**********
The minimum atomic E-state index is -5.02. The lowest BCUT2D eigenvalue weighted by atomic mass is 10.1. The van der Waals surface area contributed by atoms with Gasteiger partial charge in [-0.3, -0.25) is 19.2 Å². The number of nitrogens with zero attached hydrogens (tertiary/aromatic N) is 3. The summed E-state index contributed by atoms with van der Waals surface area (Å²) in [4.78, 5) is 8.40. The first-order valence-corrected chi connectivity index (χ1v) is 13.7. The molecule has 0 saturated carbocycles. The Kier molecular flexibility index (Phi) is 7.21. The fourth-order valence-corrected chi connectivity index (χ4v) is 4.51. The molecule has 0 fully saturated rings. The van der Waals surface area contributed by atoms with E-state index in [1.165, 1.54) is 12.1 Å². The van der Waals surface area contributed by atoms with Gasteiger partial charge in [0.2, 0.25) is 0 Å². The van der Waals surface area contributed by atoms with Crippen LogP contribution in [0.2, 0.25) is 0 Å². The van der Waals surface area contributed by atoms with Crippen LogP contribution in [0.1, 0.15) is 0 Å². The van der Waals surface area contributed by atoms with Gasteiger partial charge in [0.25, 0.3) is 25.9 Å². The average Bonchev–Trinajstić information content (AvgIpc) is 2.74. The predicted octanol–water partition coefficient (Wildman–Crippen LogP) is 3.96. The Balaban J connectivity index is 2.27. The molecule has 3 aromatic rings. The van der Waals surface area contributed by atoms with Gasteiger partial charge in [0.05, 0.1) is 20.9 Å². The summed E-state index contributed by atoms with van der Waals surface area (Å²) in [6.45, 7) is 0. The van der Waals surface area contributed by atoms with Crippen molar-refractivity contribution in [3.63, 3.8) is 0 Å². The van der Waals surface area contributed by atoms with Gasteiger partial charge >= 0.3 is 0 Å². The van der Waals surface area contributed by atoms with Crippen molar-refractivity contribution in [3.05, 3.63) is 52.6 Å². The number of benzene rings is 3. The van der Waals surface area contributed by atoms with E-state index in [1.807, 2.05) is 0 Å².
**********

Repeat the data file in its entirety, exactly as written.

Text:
The minimum atomic E-state index is -5.02. The lowest BCUT2D eigenvalue weighted by atomic mass is 10.1. The van der Waals surface area contributed by atoms with Gasteiger partial charge in [-0.3, -0.25) is 19.2 Å². The number of nitrogens with zero attached hydrogens (tertiary/aromatic N) is 3. The summed E-state index contributed by atoms with van der Waals surface area (Å²) in [4.78, 5) is 8.40. The first-order valence-corrected chi connectivity index (χ1v) is 13.7. The molecule has 0 saturated carbocycles. The Kier molecular flexibility index (Phi) is 7.21. The fourth-order valence-corrected chi connectivity index (χ4v) is 4.51. The molecule has 0 fully saturated rings. The van der Waals surface area contributed by atoms with E-state index in [1.165, 1.54) is 12.1 Å². The van der Waals surface area contributed by atoms with Gasteiger partial charge in [0.2, 0.25) is 0 Å². The van der Waals surface area contributed by atoms with Crippen LogP contribution in [0.2, 0.25) is 0 Å². The van der Waals surface area contributed by atoms with Crippen LogP contribution in [0.1, 0.15) is 0 Å². The van der Waals surface area contributed by atoms with Gasteiger partial charge in [0.25, 0.3) is 25.9 Å². The average Bonchev–Trinajstić information content (AvgIpc) is 2.74. The predicted octanol–water partition coefficient (Wildman–Crippen LogP) is 3.96. The Balaban J connectivity index is 2.27. The molecule has 3 aromatic rings. The van der Waals surface area contributed by atoms with Gasteiger partial charge in [0.05, 0.1) is 20.9 Å². The summed E-state index contributed by atoms with van der Waals surface area (Å²) in [6.45, 7) is 0. The van der Waals surface area contributed by atoms with Crippen molar-refractivity contribution in [3.63, 3.8) is 0 Å². The van der Waals surface area contributed by atoms with Gasteiger partial charge >= 0.3 is 0 Å². The van der Waals surface area contributed by atoms with Crippen molar-refractivity contribution in [3.05, 3.63) is 52.6 Å². The number of benzene rings is 3. The van der Waals surface area contributed by atoms with E-state index in [1.807, 2.05) is 0 Å².